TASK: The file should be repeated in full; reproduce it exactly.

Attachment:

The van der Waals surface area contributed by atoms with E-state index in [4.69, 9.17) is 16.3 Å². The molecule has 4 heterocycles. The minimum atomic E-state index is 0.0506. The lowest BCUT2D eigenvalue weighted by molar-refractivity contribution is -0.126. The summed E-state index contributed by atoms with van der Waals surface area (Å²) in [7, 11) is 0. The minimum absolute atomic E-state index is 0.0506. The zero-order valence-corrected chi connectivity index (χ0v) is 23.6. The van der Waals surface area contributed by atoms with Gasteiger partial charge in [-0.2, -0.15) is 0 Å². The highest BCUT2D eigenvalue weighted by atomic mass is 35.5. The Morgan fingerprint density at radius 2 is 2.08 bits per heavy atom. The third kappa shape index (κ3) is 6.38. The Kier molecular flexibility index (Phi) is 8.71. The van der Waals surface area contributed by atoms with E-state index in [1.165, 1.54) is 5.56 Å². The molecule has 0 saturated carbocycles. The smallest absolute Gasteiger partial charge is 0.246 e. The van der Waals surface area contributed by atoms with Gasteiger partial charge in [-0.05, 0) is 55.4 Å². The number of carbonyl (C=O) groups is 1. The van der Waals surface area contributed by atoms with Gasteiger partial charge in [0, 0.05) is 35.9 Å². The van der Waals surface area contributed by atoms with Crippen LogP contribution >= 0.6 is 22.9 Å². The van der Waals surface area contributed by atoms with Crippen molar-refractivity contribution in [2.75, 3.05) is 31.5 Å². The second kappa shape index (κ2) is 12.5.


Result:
The van der Waals surface area contributed by atoms with E-state index in [4.69, 9.17) is 16.3 Å². The molecule has 4 heterocycles. The minimum atomic E-state index is 0.0506. The lowest BCUT2D eigenvalue weighted by molar-refractivity contribution is -0.126. The summed E-state index contributed by atoms with van der Waals surface area (Å²) in [7, 11) is 0. The minimum absolute atomic E-state index is 0.0506. The zero-order valence-corrected chi connectivity index (χ0v) is 23.6. The van der Waals surface area contributed by atoms with Gasteiger partial charge in [-0.2, -0.15) is 0 Å². The highest BCUT2D eigenvalue weighted by atomic mass is 35.5. The Morgan fingerprint density at radius 2 is 2.08 bits per heavy atom. The third kappa shape index (κ3) is 6.38. The Kier molecular flexibility index (Phi) is 8.71. The van der Waals surface area contributed by atoms with E-state index in [1.165, 1.54) is 5.56 Å². The molecule has 0 saturated carbocycles. The smallest absolute Gasteiger partial charge is 0.246 e. The van der Waals surface area contributed by atoms with Gasteiger partial charge in [-0.05, 0) is 55.4 Å². The number of carbonyl (C=O) groups is 1. The van der Waals surface area contributed by atoms with Gasteiger partial charge in [0, 0.05) is 35.9 Å². The van der Waals surface area contributed by atoms with Crippen LogP contribution >= 0.6 is 22.9 Å². The van der Waals surface area contributed by atoms with Crippen molar-refractivity contribution in [2.75, 3.05) is 31.5 Å². The second kappa shape index (κ2) is 12.5.